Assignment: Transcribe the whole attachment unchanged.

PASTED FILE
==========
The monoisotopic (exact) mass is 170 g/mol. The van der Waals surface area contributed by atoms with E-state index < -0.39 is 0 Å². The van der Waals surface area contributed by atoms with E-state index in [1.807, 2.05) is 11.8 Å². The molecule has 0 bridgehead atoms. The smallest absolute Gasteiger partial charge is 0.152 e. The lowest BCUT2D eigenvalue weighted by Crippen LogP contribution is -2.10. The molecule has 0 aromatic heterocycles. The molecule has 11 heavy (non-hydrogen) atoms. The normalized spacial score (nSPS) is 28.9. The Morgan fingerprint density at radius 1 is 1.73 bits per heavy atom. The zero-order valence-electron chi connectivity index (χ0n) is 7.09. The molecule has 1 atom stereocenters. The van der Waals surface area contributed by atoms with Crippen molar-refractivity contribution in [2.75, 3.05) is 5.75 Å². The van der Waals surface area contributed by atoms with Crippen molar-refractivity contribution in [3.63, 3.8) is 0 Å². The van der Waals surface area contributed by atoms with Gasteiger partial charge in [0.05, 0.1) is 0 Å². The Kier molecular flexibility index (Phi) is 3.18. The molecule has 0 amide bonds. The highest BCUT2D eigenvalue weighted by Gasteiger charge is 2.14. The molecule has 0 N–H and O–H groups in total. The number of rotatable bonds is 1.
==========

The monoisotopic (exact) mass is 170 g/mol. The van der Waals surface area contributed by atoms with E-state index < -0.39 is 0 Å². The van der Waals surface area contributed by atoms with E-state index in [1.807, 2.05) is 11.8 Å². The molecule has 0 bridgehead atoms. The smallest absolute Gasteiger partial charge is 0.152 e. The lowest BCUT2D eigenvalue weighted by Crippen LogP contribution is -2.10. The molecule has 0 aromatic heterocycles. The molecule has 11 heavy (non-hydrogen) atoms. The normalized spacial score (nSPS) is 28.9. The Morgan fingerprint density at radius 1 is 1.73 bits per heavy atom. The zero-order valence-electron chi connectivity index (χ0n) is 7.09. The molecule has 1 atom stereocenters. The van der Waals surface area contributed by atoms with Crippen molar-refractivity contribution in [2.75, 3.05) is 5.75 Å². The van der Waals surface area contributed by atoms with Crippen molar-refractivity contribution in [3.63, 3.8) is 0 Å². The van der Waals surface area contributed by atoms with Gasteiger partial charge in [0.05, 0.1) is 0 Å². The Kier molecular flexibility index (Phi) is 3.18. The molecule has 0 amide bonds. The highest BCUT2D eigenvalue weighted by Gasteiger charge is 2.14. The molecule has 0 N–H and O–H groups in total. The number of rotatable bonds is 1.